The psychic hunt for Osama Bin Laden
How 9/11 rekindled the military’s obsession with psychic power and paranormal activity
A few weeks after the 9/11 attacks, the British government under Tony Blair hatched a secret plan. If successful, it would completely transform the fight against Al-Qaeda.
While public attention focused on Afghanistan, the Ministry of Defence (MoD) embarked on a bizarre series of experiments to find out if psychic powers really exist. Could it use clairvoyance to track down Osama Bin Laden?
The story may sound like a crazy conspiracy theory, or a ‘Stranger Things’ spin-off. But declassified documents show just how seriously this idea was taken by the government – and how much they wanted to believe the bullshit that ‘psychics’ told them.
Britain was not alone in this mad venture; the CIA had a long tradition of not only testing psychics, but also using them in real-life military operations. After the atrocities of 9/11, the British government literally lifted the handbook on psychic powers from the website of one of America’s top ‘psi spies’.
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The MoD quickly set about trying to recruit well-known psychics from the internet, believing, according to the declassified documents, that “experienced” people might be “more effective”. But when most of them refused (perhaps worried that their charlatanism would be exposed) it settled for a group of “novices” instead.
In mid-November 2001, the team of wannabe psychics were taken to a secret rental property with “minimal environmental distractions”, where testing began.
The technique used by the MoD and the CIA was called ‘remote viewing’, described as the “acquisition and description, by mental means, of information blocked from ordinary perception”. To test their abilities, a “target” image – of “buildings, places, events, objects, people” – was placed in a sealed envelope. The psychics had to guess what it was and replicate it on a blank sheet of paper.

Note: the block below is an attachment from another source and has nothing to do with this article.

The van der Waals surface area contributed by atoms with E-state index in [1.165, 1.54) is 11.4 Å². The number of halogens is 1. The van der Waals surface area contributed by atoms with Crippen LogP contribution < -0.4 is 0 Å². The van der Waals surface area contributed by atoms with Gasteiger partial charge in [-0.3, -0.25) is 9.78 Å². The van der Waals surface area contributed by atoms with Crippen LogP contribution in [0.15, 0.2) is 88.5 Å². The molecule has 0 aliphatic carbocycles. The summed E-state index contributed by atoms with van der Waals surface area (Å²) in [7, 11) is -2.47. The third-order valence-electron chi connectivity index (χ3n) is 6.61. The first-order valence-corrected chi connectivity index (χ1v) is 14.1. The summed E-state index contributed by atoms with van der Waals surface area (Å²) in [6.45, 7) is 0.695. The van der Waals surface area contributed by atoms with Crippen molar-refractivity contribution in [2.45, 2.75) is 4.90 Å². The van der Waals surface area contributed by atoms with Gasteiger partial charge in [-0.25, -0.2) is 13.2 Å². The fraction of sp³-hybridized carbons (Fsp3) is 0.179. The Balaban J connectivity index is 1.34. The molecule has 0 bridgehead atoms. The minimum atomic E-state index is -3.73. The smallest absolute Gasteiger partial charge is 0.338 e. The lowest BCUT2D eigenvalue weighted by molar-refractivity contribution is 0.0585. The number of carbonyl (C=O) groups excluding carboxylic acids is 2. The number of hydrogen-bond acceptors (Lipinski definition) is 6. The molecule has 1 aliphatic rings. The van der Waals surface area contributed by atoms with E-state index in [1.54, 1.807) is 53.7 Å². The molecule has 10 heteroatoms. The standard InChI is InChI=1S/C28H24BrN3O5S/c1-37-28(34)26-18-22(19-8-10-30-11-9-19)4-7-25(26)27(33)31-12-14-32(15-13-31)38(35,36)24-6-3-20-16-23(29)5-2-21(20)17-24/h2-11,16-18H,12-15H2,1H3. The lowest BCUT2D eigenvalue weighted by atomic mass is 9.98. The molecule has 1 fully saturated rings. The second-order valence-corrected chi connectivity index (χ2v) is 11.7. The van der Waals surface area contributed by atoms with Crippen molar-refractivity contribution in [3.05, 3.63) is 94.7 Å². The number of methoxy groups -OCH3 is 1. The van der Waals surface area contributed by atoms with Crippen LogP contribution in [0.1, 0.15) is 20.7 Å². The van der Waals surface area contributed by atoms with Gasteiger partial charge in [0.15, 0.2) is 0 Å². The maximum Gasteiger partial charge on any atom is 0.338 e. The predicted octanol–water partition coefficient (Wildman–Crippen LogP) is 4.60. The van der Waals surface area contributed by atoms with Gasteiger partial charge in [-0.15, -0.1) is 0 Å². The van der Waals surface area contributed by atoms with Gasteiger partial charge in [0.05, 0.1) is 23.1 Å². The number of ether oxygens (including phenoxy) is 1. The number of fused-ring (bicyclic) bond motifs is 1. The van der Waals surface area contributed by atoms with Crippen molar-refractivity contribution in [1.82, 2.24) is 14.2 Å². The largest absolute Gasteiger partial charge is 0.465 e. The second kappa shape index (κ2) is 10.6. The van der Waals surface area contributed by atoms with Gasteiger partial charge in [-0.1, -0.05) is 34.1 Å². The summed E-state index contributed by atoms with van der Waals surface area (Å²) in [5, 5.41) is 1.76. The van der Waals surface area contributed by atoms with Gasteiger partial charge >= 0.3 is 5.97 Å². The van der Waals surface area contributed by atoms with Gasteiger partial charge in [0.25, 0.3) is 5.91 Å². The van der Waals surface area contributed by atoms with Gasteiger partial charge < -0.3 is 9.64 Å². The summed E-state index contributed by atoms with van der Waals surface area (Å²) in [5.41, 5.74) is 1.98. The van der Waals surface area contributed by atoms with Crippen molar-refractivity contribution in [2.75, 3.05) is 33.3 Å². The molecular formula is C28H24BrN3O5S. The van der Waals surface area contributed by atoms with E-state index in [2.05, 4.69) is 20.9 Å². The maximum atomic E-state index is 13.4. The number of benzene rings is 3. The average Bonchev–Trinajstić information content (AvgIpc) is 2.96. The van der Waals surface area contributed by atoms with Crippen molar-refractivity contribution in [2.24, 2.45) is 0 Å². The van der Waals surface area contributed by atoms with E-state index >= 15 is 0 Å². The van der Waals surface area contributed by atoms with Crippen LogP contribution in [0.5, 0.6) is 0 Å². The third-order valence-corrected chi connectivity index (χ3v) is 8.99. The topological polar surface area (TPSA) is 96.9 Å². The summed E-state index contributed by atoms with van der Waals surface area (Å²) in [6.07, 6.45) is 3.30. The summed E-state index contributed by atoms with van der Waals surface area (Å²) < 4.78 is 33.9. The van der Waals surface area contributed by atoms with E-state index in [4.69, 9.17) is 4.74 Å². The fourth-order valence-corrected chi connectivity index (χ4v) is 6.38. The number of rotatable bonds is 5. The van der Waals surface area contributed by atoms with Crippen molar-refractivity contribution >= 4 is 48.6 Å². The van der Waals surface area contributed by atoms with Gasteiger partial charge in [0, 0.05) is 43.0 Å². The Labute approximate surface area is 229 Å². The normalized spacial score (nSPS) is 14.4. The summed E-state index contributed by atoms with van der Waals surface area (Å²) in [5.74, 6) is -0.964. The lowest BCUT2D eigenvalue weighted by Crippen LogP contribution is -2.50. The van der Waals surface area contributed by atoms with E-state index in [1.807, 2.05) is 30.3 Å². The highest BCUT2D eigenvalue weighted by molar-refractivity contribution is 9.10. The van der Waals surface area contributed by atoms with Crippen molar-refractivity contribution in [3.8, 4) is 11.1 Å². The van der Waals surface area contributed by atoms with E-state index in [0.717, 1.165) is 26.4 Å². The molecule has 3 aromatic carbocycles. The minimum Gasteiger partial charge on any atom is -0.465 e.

Obviously, it didn’t work. And the declassified documents provide a minute-by-minute account of just how badly the psychics failed.
The first guy walked into the MoD’s Remote Viewing Room at 15:45 on 20 November. His target, hidden in an envelope, was a photo of Mother Teresa.
After ten minutes with his head in his hands, the man started to breathe more deeply. But nothing happened. Time passed. His head slumped forward and the officials monitoring him thought he had fallen asleep. Eventually his left arm slipped off the table in his slumber and he abruptly sat up straight again, arms folded.
Eventually, having still not managed to connect, he got up and went to the toilet. Then, “right at the end of the session”, he finally grabbed his pen and drew some doodles on the paper in front of him. The whole thing had taken nearly two hours.
This is what he drew:
The truly remarkable thing, however, was that this attempt was deemed a success. One of the government officials said the drawing of a pyramid “may represent the white triangular section of clothing” in the photo of Mother Teresa. Another argued that part of the picture “could represent the face”.
They concluded by saying there was a “possibility” that the individual had “accessed some of the features of the target”. So the experiments continued.
Officially, the purpose of these experiments has never been confirmed. But when details were first reported in 2007, experts were in no doubt that it was linked to 9/11 – especially given the timing of the project. “You don't employ that kind of time and effort to find money down the back of the sofa,” said Nick Pope, who ran the MoD’s UFO research project. “We must be talking about Bin Laden and weapons of mass destruction."